Lord of the Flies mixes lyric descriptions of nature with vivid action scenes and extended passages of dialogue to create a style that grows increasingly foreboding over the course of the novel, mirroring the boys’ descent into violence and chaos. The book opens with a description of the island in the aftermath of the plane crash that maroons the boys: “all round him the long scar smashed into the jungle was a bath of heat…a bird, a vision of red and yellow, flashed upward with a witch-like cry.” Golding uses metaphor and generic words like “boy,” “bird,” and “jungle” to create a sense of dislocation in the reader–where are we? Who is the boy? What is the scar and what caused it? These stylistic choices align the reader with the boys, who might be asking similar questions at this point in the narrative. The comparisons of a plane crash to a scar, and a bird to a witch, create an ominous sense that despite the beauty of the natural setting, the island is threatening as well, and the boys’ experience on the island will scar them.

At the same time, Golding holds his characters, and his reader, at arm’s length, presenting events in a fairly detached, straightforward style, enhancing the characters’ role as symbols as well as individuals, and preventing the reader from identifying with any one character too closely. When one of the littluns has a nightmare, “the wail rose, remote and unearthly, and turned to an inarticulate gibbering.” By removing the humanity and intelligibility from the boy’s cries, Golding creates a distance from the boy’s suffering. Golding uses more intimate, evocative language to make the island itself a personification of the evil in the boys, as when the trees “rubbed each other with an evil speaking,” or in this passage: “revolving masses of gas piled up the static until the air was ready to explode... Even the air that pushed in from the sea was hot and held no refreshment. Colors drained from water and trees and pink surfaces of rock, and the white and brown clouds brooded. Nothing prospered but the flies…” Here, even an invisible element like the air is filled with menace and danger.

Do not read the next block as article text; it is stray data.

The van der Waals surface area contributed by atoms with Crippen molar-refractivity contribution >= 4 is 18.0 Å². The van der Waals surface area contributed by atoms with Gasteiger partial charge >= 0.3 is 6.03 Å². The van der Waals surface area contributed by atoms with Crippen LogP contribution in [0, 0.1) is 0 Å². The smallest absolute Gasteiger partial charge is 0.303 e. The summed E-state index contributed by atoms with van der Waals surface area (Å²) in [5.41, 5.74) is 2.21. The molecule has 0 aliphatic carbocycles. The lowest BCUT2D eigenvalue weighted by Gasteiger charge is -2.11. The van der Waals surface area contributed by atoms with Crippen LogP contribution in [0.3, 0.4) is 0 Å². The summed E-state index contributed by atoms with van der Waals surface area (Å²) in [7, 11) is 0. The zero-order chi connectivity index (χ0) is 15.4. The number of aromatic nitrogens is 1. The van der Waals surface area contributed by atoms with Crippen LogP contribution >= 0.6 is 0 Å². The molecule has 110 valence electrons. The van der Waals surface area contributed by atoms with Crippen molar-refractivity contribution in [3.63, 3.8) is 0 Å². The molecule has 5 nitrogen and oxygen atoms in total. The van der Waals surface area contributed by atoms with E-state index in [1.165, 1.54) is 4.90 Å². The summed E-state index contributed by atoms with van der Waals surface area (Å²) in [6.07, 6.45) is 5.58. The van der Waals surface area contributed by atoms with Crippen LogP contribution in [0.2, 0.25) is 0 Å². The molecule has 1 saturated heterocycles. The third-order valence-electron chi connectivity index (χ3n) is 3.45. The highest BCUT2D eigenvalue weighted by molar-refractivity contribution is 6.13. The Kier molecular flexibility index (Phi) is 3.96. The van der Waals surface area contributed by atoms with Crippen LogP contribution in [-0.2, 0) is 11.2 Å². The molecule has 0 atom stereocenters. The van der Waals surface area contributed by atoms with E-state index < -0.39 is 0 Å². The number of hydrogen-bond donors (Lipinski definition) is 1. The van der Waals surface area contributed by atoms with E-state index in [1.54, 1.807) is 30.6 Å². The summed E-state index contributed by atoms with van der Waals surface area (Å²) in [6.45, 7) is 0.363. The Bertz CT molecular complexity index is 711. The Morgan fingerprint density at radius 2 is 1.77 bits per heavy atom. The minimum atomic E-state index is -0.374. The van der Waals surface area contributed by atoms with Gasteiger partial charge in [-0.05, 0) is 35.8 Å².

In contrast to his lush descriptions of nature, Golding’s characters speak in terse, vernacular prose, which both grounds the book in its time and place, and reflects the breakdown of communication over the course of the book. In the beginning of the novel, the boys employ a good deal of slang, referring to the island as “wizard” and “wacco,” British slang words from the 1950s for great or cool. Piggy speaks in ungrammatical slang, as when he says, “Nobody don’t know we’re here.” Piggy’s speech identifies him as lower class than the other boys, as does the fact that he has no parents, and was raised by an aunt who owns a sweet shop. His class status further separates him from his peers. Ralph and Jack are more articulate, but Ralph finds himself at a loss for words in times of intense emotion, and resorts to physical displays: “Ralph, faced by the task of translating this into an explanation, stood on his head and fell over.” As the boys lose their civilization, their speech becomes less coherent and organized, and by the end they’ve devolved to a form of pre-speech, ululating, screaming, shouting, moaning, and, finally, crying, having all but lost the ability to communicate.